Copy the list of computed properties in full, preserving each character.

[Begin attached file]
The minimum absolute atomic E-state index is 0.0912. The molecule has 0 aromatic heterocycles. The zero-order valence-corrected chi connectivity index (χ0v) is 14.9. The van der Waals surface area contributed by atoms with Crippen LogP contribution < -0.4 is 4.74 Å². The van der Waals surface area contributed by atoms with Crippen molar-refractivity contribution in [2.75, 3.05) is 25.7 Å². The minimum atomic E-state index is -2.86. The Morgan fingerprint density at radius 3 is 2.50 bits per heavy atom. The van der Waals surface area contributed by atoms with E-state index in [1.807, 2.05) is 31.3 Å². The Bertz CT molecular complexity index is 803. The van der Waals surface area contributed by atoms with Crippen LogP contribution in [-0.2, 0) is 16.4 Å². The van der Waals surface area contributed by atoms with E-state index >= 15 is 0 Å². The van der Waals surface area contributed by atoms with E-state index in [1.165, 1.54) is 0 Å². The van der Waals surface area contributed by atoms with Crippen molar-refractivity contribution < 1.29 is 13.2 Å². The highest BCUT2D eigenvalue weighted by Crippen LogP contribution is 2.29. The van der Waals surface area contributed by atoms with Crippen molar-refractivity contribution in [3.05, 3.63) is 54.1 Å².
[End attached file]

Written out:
The minimum absolute atomic E-state index is 0.0912. The molecule has 0 aromatic heterocycles. The zero-order valence-corrected chi connectivity index (χ0v) is 14.9. The van der Waals surface area contributed by atoms with Crippen LogP contribution < -0.4 is 4.74 Å². The van der Waals surface area contributed by atoms with Crippen molar-refractivity contribution in [2.75, 3.05) is 25.7 Å². The minimum atomic E-state index is -2.86. The Morgan fingerprint density at radius 3 is 2.50 bits per heavy atom. The van der Waals surface area contributed by atoms with E-state index in [1.807, 2.05) is 31.3 Å². The Bertz CT molecular complexity index is 803. The van der Waals surface area contributed by atoms with Crippen LogP contribution in [-0.2, 0) is 16.4 Å². The van der Waals surface area contributed by atoms with E-state index >= 15 is 0 Å². The van der Waals surface area contributed by atoms with E-state index in [1.165, 1.54) is 0 Å². The van der Waals surface area contributed by atoms with Crippen molar-refractivity contribution < 1.29 is 13.2 Å². The highest BCUT2D eigenvalue weighted by Crippen LogP contribution is 2.29. The van der Waals surface area contributed by atoms with Crippen molar-refractivity contribution in [3.05, 3.63) is 54.1 Å².